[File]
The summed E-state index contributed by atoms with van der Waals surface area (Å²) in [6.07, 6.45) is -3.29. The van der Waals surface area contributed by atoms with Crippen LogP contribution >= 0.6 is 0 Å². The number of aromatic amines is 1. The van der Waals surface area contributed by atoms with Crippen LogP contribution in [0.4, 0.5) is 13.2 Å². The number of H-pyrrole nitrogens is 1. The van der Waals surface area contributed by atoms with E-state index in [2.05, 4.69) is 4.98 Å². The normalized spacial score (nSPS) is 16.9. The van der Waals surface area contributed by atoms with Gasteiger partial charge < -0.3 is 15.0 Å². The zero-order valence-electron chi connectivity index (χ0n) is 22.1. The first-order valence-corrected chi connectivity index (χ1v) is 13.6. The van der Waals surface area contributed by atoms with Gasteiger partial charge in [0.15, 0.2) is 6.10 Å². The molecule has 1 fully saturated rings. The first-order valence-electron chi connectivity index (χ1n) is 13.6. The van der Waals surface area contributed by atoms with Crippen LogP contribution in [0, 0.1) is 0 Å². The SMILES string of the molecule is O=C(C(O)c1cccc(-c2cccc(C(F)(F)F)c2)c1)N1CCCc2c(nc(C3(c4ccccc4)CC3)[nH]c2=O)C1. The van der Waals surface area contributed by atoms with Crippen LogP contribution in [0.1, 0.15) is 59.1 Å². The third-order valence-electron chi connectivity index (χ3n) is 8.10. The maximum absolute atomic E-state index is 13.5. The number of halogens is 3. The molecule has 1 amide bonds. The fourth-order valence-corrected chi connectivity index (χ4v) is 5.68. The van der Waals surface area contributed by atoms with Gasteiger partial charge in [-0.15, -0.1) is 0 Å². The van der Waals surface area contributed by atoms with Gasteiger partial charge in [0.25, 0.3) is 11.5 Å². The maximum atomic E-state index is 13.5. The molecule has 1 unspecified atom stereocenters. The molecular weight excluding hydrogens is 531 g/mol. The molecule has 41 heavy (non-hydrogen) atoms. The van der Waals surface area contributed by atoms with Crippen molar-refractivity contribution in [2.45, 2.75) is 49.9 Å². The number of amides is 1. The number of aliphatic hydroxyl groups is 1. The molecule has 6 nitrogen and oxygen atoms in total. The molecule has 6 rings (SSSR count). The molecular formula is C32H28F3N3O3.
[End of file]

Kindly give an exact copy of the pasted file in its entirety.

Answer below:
The summed E-state index contributed by atoms with van der Waals surface area (Å²) in [6.07, 6.45) is -3.29. The van der Waals surface area contributed by atoms with Crippen LogP contribution >= 0.6 is 0 Å². The number of aromatic amines is 1. The van der Waals surface area contributed by atoms with Crippen LogP contribution in [0.4, 0.5) is 13.2 Å². The number of H-pyrrole nitrogens is 1. The van der Waals surface area contributed by atoms with E-state index in [2.05, 4.69) is 4.98 Å². The normalized spacial score (nSPS) is 16.9. The van der Waals surface area contributed by atoms with Gasteiger partial charge < -0.3 is 15.0 Å². The zero-order valence-electron chi connectivity index (χ0n) is 22.1. The first-order valence-corrected chi connectivity index (χ1v) is 13.6. The van der Waals surface area contributed by atoms with Gasteiger partial charge in [0.15, 0.2) is 6.10 Å². The molecule has 1 fully saturated rings. The first-order valence-electron chi connectivity index (χ1n) is 13.6. The van der Waals surface area contributed by atoms with Crippen LogP contribution in [0, 0.1) is 0 Å². The SMILES string of the molecule is O=C(C(O)c1cccc(-c2cccc(C(F)(F)F)c2)c1)N1CCCc2c(nc(C3(c4ccccc4)CC3)[nH]c2=O)C1. The van der Waals surface area contributed by atoms with Crippen LogP contribution in [0.1, 0.15) is 59.1 Å². The third-order valence-electron chi connectivity index (χ3n) is 8.10. The maximum absolute atomic E-state index is 13.5. The number of halogens is 3. The molecule has 1 amide bonds. The fourth-order valence-corrected chi connectivity index (χ4v) is 5.68. The van der Waals surface area contributed by atoms with Gasteiger partial charge in [-0.15, -0.1) is 0 Å². The van der Waals surface area contributed by atoms with Gasteiger partial charge in [0.25, 0.3) is 11.5 Å². The maximum atomic E-state index is 13.5. The molecule has 1 unspecified atom stereocenters. The molecular weight excluding hydrogens is 531 g/mol. The molecule has 41 heavy (non-hydrogen) atoms. The van der Waals surface area contributed by atoms with Crippen molar-refractivity contribution in [2.45, 2.75) is 49.9 Å². The number of amides is 1. The number of aliphatic hydroxyl groups is 1. The molecule has 6 nitrogen and oxygen atoms in total. The molecule has 6 rings (SSSR count). The molecular formula is C32H28F3N3O3.